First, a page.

The world of Google AdWords provides a wealth of opportunity to increase sales through targeted online advertising. And while it looks simple on the surface it can get complicated very quickly. If you ever find yourself getting lost, here’s a glossary of all the jargon you’re likely to hear surrounding AdWords, translated into simple English.
An ad group is a collection of ads that target a similar set of keywords. You might have a different ad group for each product you sell. For example, if you sell stationary, you may have one set of ads targeting pens and another for pencils.
AdWords works on a system of bidding for keywords. The more competitive the keyword, the higher you’ll have to bid for it in order for people to see your ad.
The percentage of people that click your ad after seeing it. E.g. if 100 people see your ad and only 10 people click on it, the CTR is 10%
A sale that has been made directly as a result of somebody clicking your ad.
The percentage of people that buy your product after clicking on your ad. If 10 people click your ad and only 2 people see it, the conversion rate is 20%.
How much money you are spending on average in order to achieve a conversion.
The amount of money you pay Google every time someone clicks on your ad.
An advanced AdWords tool that automatically adjusts your bids, to spend more money on keywords likely to lead to conversions.
Additional information that can accompany your ad to help people make the decision of whether or not to click it. This could include buttons, location information and specific links.
The estimated bid you need to make for certain keywords to put your ad on the first page of results.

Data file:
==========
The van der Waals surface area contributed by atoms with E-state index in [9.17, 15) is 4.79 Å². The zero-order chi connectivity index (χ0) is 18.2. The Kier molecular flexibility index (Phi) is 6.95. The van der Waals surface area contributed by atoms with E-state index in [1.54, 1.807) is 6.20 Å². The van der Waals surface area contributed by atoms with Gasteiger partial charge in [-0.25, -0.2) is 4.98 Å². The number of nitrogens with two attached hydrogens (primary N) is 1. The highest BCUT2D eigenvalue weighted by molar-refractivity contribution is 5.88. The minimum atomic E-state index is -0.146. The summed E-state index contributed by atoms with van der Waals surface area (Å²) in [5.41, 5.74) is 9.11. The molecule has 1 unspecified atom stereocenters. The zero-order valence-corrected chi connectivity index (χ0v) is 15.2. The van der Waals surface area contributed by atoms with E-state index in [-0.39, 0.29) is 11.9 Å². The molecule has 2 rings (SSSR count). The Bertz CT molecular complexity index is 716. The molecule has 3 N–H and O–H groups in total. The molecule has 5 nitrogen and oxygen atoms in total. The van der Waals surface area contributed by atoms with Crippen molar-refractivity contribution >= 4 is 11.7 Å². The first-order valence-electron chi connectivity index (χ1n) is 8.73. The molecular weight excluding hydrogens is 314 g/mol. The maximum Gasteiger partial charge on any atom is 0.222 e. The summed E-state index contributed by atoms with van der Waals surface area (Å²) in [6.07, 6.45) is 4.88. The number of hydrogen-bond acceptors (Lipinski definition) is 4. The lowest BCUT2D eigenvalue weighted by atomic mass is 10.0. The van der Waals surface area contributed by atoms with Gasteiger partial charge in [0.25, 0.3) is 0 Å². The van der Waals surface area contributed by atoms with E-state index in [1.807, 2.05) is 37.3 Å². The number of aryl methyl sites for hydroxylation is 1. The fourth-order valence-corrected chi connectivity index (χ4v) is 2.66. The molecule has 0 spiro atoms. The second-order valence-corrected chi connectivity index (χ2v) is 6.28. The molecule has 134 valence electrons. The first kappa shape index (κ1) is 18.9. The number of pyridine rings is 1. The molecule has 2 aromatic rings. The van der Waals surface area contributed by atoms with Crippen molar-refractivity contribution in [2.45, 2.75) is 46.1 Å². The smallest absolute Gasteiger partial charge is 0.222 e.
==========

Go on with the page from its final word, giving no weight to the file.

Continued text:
It’s possible to gear your ads to hit specific geographical locations. This is useful for small businesses or if you’re looking to hit a niche audience.
The second place, other than search results, where Google displays your ads. Adverts can be displayed on web pages; above, below and to the side of page content. This is known as the Google Display Network.
The heart of AdWords. Your ads are found based on the terms that people are searching for on Google. These terms are known as keywords.
The web page that users will be directed to when they click your ad.
The default system of keyword bidding. Rather than specify individual bids, you just specify your daily budget and Google will automatically adjust bids to get the most possible clicks.
The system of manually adjusting the cost per click of your ad, rather than relying on maximum clicks.
A list of keywords that you don’t want to lead to your ad. For example, if you sell fountain pens, you’d want to add terms like ‘water fountains’ to your negative keyword list. This prevents people clicking on your ads who are looking for something else and won’t be interested in your product.
An AdWords tool that suggests which keywords could benefit from adjusted bids. Either increased bods to capture more clicks, or decreased bids to save money.
In AdWords, you only pay when somebody clicks your ad. Hence pay per click.
An estimate of the quality of your ads, between 1 and 10. Quality is estimated by click-through rate, ad relevance and landing page experience. Higher quality can lead to lower prices and better ad positions.
The amount of money you’re making from increased sales, in comparison to the money you’re spending on AdWords.
An AdWords tool that runs ‘what-if’ scenarios to project how many more clicks you could have got if you had adjusted your cost per click.
Tracking refers to analysing your conversion data, in order to improve your ads in the future.
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